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As we recounted recently, Gov. Kasich signed House Bill 483 (HB 483) over the summer, authorizing tax cuts and new tax relief for low and middle income Ohioans, among other things. It did so by cutting small business taxes in half and accelerating the 10 percent personal income tax reduction originally scheduled to take effect in 2015.



Gov. Kasich and other proponents have lauded HB 483’s achievements, such as new business and job creation. There has been skepticism as well. A Plain Dealer article reported that making up for the approximate $8 billion loss in revenue would “likely require the state to reduce spending, create new taxes or increase the rates on other existing taxes.”

In addition, last week, the Tax Foundation updated its 2015 State Business Tax Climate Index (Index), a tool that is designed to assess how states structure their tax systems and to provide a roadmap to improving the tax structures. The findings in the Index offer a counterpoint to the optimism put forth by HB 483’s supporters.

Ohio ranks #44 for its overall business climate

In its article accompanying the Index, the Tax Foundation acknowledged that businesses tend to locate in places where they have the greatest competitive advantage. In addition, states with the best tax systems will be the most competitive at attracting new businesses and most effective at generating economic and employment growth. Beyond this, it noted that unlike changes to a state’s healthcare, transportation, or education systems, which can take decades to implement, changes to the tax code can quickly improve a state’s business climate. As a result, states that employ favorable tax structure offer the most direct and stiff competition to other states.

In light of the passage of HB 483, it is clear that Ohio’s Governor Kasich understands the importance of taxes relative to business development. Even so, the Tax Foundation’s Index reveals that Ohio is rated #44, the middle of the pack of the 10 least business friendly states. New Jersey is the least and Wyoming is the most business friendly.

Ohio’s rank in other tax categories

The article explains that the states in the bottom of the list, which include Iowa, Connecticut, Wisconsin, Ohio, Rhode Island, Vermont, Minnesota, California, New York, and New Jersey, hold these positions primarily because they have complex, non-neutral taxes with comparatively high rates.

When compared with other states, here is how Ohio stands in four other main tax categories (besides the overall state business climate rank):

  • Corporate tax structure: #26
  • Individual income tax structure: #47
  • Sales tax structure: #32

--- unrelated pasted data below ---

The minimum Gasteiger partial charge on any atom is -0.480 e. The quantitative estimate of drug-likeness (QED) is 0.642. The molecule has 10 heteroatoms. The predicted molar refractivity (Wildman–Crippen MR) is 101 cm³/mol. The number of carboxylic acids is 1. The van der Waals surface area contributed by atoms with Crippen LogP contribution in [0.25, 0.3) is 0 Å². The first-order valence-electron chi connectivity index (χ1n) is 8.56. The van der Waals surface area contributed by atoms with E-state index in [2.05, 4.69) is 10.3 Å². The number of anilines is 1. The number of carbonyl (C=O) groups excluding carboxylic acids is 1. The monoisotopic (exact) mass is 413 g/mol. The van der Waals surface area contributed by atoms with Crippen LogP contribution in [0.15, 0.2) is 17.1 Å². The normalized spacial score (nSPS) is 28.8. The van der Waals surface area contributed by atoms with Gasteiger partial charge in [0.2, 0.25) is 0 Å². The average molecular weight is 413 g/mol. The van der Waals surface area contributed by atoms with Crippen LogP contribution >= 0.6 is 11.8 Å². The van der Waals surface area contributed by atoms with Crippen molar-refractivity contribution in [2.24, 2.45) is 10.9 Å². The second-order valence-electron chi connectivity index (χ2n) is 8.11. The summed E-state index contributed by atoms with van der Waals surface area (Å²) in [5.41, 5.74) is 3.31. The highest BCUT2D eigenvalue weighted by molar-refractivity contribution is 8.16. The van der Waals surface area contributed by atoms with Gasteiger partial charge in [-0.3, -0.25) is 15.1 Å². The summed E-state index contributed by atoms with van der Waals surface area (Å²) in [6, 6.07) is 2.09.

• Property tax structure: #20
  • Unemployment insurance tax structure: #5

Ohio’s tax laws are difficult to understand and comply

According to a Plain Dealer story printed this week, Scott Drenkard, an economist with the Tax Foundation, said that despite the initiatives contained in HB 483, Ohio also raised the state sales tax to 7.25 percent and increased the state’s reliance on the commercial activities tax. Thus, Drenkard opined, Ohio ranks #44 overall because it has “some of the hardest taxes to comply with in the nation.” This is so because municipalities layer on their own taxes and rules. Consequently, certain taxpayers may be required to file dozens of separate year-end tax forms.

Ohio’s business community agrees that the requirements can be onerous. According to the above referenced Plain Dealer story, Ohio’s rank in the Index reflects widespread criticism by business owners, especially manufacturers, who complain that Ohio’s tax structure is too confusing and the taxes themselves are too high. Ryan Augsburger, the director of public policy for the Ohio Manufacturer’s Association, pointed out that the personal income tax structure affects businesses owned by individuals, some of whom are in the top tax bracket.


The Tax Foundation asserts that “states do not enact tax changes (increases or cuts) in a vacuum. Every tax law will in some way change a state’s competitive position relative to its immediate neighbors, its geographic region, and even globally. Ultimately, it will affect the state’s national standing as a place to live and to do business. Entrepreneurial states can take advantage of the tax increases of their neighbors to lure businesses out of high tax states.”

Though the Index placed Ohio at #42 last year, two spots higher than this year, improvements can occur. Gov. Kasich’s goal of completely eliminating the income tax could help improve Ohio’s standing because the absence of a major tax, such as an income or corporate tax, is a feature common among the most business friendly states.